Pbms acquire managed care companies: what this means for providers

Healthcare spending in the United States remains exorbitant—in 2017, the U.S. spent twice as much per capita on healthcare than similar Western nations. This spending is putting stress on all stakeholders, including pharmaceutical companies, pharmacy benefit managers, payers, providers, and patients.

Among all stakeholders, PBMs currently face the most pressure. Their notoriety for not passing drug discounts down to patients and the shift to a value-based system has forced them to reinvent their services. One of the ways they are doing so is forming vertically-integrated conglomerates by merging with managed care networks in an effort to tap into other parts of the healthcare value chain and reduce costs. In 2018, two of America’s top three PBMs—CVS Health and Optum—announced their acquisition of managed care providers, with Optum purchasing Davita Medical Group for $4.9 billion and CVS obtaining Aetna for $69 billion. DRG’s report—“Beyond the PBM: A New Order of Healthcare Delivery”—examined the effects of these mergers on a variety of stakeholders and identified benefits and drawbacks for providers that are highlighted below.


These vertical integrations could help providers in many ways, including promoting better care coordination via stakeholder alignment. This means less out-of-network referrals, a reduction in prescriptions for non-covered drugs, and better workload management. For instance, patients with the common cold and other minor ailments can now be diverted to retail clinics, reducing the workloads of primary care physicians.

An integrated system also mitigates several elements that negatively impact treatment adherence and outcomes. A provider who is well-informed about their patient’s out-of-pocket costs can now prescribe affordable and effective drugs, reducing pharmacy abandonment. Retail clinics can also provide medication therapy management to improve treatment adherence via patient education and follow-up. This robust care model could not only improve patient outcomes, but also reduce costs by preventing recurring hospitalizations.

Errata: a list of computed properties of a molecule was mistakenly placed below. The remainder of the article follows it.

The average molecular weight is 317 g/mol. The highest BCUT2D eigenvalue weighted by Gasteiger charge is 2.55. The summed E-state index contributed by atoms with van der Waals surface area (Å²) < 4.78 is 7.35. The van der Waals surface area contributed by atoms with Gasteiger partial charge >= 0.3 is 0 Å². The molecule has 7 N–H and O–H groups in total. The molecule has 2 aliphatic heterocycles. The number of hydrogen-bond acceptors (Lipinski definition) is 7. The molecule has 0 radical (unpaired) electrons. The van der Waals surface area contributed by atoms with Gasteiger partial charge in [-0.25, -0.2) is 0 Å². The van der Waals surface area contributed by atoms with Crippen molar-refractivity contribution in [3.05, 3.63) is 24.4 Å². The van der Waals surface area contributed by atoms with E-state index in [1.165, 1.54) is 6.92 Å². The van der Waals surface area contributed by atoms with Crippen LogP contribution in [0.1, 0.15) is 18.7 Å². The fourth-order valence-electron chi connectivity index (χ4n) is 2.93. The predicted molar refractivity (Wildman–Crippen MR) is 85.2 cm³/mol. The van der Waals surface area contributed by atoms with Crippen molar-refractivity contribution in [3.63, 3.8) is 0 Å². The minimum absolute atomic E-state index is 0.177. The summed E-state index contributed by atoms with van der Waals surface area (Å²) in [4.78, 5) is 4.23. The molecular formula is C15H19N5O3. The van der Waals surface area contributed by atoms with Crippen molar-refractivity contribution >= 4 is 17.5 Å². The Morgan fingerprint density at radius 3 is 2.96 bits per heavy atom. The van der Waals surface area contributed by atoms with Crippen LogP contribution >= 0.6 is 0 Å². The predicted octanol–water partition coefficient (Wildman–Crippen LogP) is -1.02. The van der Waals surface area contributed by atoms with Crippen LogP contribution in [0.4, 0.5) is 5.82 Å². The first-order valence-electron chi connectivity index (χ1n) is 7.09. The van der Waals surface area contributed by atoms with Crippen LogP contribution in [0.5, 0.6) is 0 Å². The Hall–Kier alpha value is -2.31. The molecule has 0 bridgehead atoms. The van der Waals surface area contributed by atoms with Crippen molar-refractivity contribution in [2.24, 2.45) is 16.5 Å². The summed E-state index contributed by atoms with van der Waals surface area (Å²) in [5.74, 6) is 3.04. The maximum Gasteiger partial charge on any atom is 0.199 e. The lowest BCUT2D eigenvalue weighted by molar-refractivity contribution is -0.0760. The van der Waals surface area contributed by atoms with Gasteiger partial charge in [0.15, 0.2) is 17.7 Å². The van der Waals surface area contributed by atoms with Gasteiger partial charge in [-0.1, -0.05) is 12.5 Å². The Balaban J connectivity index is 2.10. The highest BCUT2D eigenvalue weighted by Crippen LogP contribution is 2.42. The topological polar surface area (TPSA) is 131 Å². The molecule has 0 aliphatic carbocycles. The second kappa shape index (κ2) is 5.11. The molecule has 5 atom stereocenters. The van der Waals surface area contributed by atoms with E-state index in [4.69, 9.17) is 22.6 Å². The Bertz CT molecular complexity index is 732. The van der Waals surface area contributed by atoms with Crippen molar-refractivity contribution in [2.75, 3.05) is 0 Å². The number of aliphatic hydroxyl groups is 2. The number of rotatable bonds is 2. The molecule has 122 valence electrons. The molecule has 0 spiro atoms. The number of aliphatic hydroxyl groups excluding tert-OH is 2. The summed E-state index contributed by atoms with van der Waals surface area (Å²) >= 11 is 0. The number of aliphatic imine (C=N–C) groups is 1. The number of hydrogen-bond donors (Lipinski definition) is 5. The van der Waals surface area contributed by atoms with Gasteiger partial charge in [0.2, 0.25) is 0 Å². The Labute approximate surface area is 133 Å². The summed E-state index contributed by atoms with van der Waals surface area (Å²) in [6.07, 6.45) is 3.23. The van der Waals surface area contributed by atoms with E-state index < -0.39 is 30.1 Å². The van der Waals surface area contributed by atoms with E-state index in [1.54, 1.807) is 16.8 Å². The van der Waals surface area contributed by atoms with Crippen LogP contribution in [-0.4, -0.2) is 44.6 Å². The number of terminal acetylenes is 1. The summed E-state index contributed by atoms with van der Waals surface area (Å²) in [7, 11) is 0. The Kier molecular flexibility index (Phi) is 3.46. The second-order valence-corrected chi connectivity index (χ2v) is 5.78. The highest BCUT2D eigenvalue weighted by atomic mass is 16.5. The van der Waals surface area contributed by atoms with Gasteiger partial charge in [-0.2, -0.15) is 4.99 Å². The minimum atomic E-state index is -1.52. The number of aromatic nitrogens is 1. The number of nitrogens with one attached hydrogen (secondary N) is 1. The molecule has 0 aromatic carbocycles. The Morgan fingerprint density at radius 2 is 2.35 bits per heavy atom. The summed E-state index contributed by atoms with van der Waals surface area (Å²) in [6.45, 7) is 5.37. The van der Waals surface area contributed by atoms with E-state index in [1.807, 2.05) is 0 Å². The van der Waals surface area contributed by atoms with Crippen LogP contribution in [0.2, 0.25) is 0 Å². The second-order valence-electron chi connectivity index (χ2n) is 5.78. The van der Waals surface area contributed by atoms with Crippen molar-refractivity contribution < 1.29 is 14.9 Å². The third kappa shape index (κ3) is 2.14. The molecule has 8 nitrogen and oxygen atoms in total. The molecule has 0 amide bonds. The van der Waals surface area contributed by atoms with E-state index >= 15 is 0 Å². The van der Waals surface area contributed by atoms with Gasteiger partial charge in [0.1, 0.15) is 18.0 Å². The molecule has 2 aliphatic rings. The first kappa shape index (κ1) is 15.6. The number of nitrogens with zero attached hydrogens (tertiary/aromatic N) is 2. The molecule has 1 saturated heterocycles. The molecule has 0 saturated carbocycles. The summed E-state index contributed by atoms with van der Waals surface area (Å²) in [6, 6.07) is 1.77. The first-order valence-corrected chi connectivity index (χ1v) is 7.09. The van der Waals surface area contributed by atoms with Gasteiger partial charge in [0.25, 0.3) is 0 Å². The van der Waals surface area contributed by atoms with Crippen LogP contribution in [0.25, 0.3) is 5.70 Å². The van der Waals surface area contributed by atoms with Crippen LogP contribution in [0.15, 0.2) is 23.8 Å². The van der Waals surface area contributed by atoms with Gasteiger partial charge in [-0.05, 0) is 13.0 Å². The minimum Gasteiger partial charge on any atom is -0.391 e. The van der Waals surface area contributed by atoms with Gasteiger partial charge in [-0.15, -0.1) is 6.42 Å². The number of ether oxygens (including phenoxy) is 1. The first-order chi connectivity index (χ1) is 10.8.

Additionally, when payers, PBMs, and providers are part of one corporation, they are in a better position to work toward the common goal of providing the best and most affordable healthcare. This also enhances value-based contracting pull-through by aligning stakeholders’ incentives and system capabilities.


While these acquisitions bring new opportunities to the provider sector, they also pose threats that are difficult to ignore. The leverage they give to insurers is especially troubling, as insurers can now not only control which provider they can divert their patients to, but also regulate how care is given based on incentives and performance measures. These mergers also leave standalone providers in a vulnerable position, as they could face negotiations with larger organizations for network inclusion and still have a hard time competing with network-owned providers. Lastly, it has been speculated that the retail clinic industry could increase operating costs for primary care providers, as they would be left with the most complex and high-cost patients.

The actual impact of these mergers is yet to be seen, but they have the potential to profoundly impact how patients receive care.